Kolkata: As the debate rages over a strong anti-graft law, Magsaysay award winner, writer and renowned social activist Mahasweta Devi feels that a single bill cannot rid India of corruption until there is an awakening among the masses.
"I have not thought about this bill (Lokpal). No bill can solve the corruption in our country till people rise up to it. People have to rise, resist and oppose graft. Until and unless that can be done, no bill can be effective," Mahasweta Devi said.
Activist Anna Hazare`s hunger strike in August had forced the union government to agree to discuss a strong version of the Jan Lokpal bill drafted by activists in the standing committee of Parliament.
The government says a strong bill will be passed in the winter session.
Asked about her views on Hazare and his fast, the Jnanpith awardee replied: "I don`t know a lot about Anna Hazare. I am neither opposing nor supporting him. If it comes to going on hunger strike, then Irom Sharmila of Manipur is on fast for the last 11 years. Her struggle and fast is also very important. It is the fight of a lone woman against the Armed Forces Special Powers Act (AFSPA)."
Irom Sharmila, popularly known as the "Iron Lady of Manipur", has been fasting for the last 11 years for the repeal of the AFSPA in the state.
Mahasweta Devi, an alumna of Santiniketan - the educational abode built by Nobel laureate Rabindranath Tagore - had firmly backed West Bengal Chief Minister Mamata Banerjee during her protests against the erstwhile Left Front government.
However, the octogenarian writer feels Banerjee should look into allegations of rampant corruption among her party cadres.
"Definitely this (corruption) is not the change we wanted," she said referring to Banerjee`s catchphrase during the assembly elections - "parivartan" or change.
Banerjee`s road to power became smoother after Left-minded intellectuals like Mahasweta Devi and others denounced the 34-year-old Communist rule over the issue of land acquisitions in Singur and Nandigram and vented their anger against the joint forces operation in Maoist-hit districts.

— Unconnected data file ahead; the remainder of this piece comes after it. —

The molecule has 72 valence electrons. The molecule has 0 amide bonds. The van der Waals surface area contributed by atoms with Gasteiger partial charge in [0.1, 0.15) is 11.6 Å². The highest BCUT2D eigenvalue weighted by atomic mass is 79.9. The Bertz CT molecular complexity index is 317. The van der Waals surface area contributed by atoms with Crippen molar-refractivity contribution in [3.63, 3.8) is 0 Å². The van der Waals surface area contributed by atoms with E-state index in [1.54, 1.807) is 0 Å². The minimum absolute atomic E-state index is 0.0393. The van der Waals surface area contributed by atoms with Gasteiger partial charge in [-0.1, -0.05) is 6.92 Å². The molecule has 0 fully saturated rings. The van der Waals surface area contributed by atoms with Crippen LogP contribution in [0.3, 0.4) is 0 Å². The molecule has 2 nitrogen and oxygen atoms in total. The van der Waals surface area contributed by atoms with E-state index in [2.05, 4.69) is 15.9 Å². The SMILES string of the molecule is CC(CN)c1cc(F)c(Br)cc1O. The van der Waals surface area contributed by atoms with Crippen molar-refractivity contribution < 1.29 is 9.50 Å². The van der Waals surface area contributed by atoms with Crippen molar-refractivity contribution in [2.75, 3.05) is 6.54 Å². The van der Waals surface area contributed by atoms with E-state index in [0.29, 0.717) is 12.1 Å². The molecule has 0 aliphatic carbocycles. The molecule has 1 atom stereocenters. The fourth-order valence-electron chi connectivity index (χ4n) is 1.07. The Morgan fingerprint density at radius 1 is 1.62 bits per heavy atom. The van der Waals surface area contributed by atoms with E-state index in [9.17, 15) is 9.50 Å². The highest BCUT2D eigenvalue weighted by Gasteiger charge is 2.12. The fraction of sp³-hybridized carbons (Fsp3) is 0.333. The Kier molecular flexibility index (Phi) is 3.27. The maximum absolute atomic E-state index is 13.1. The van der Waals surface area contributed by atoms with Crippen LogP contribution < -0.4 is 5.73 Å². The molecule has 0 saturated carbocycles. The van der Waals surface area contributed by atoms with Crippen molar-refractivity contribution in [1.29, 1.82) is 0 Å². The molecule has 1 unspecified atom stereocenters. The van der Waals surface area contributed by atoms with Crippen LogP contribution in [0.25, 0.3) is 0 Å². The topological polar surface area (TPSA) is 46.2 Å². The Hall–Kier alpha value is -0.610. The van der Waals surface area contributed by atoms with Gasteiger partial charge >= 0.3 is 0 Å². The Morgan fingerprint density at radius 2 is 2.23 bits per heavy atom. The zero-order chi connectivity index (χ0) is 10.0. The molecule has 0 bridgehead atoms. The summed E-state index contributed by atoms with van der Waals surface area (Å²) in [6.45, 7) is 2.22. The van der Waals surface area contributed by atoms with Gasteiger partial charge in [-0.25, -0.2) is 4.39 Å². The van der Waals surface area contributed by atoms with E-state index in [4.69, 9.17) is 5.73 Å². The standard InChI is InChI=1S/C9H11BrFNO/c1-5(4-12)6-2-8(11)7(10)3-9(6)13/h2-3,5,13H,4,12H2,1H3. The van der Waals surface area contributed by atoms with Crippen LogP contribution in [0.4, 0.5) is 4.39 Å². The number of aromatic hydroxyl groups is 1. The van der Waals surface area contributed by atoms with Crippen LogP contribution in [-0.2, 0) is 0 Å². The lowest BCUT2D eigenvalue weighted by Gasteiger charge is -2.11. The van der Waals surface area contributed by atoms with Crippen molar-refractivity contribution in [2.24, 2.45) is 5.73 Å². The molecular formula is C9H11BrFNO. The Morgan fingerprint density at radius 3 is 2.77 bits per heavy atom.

Mahasweta Devi, who has consistently opposed the joint forces operation in Junglemahal - forested areas of three western districts West Midnapore, Bankura and Purulia - feels the security personnel are only harassing the tribals.
"Joint forces should be withdrawn from Junglemahal. What has happened there to justify joint forces? I know the tribals very well. You just need to provide basic amenities to them. Only that can solve the problem," said the writer of "Hajar Churashir Ma", which dealt with the Maoist movement in the state.
She had earlier demanded that Chief Minister Banerjee fulfil her pre-poll promise of withdrawing the joint forces.
"If you provide them (tribals) with proper drinking water and proper rationing system, everything will be fine. Tribals are the most deprived lot," said Mahasweta Devi, whose works such as "Agnigarbha" and "Bish-Ekush" are based on the Maoist tribal unrest of the 1970s.
However, lauding Banerjee as the "best" chief minister in recent years, the writer, known to be an ardent Maoist sympathizer, reiterated that only discussions between the guerrillas and the government can bring about a solution and the process of deliberations should not stop.
Her eyes light up the moment she speaks about her work among the tribes living in remote areas of West Bengal. Apart from writing on tribal issues, she has for years visited the forest areas to improve the lot of oppressed communities, especially the Lodha tribes of Midnapore and Kheria Sabar tribes of Purulia district.
Her work in denotifying the Lodha and Sabar tribes as criminal has been critically acclaimed across India.
The writer says she is not attracted by awards.
"I have never craved for any award. I never even gave a thought to getting the Magsaysay. I have featured in the Booker long-list. But whether I get the Booker or not, that does not matter. Only the award money helps in funding the causes which are close to my heart," she said.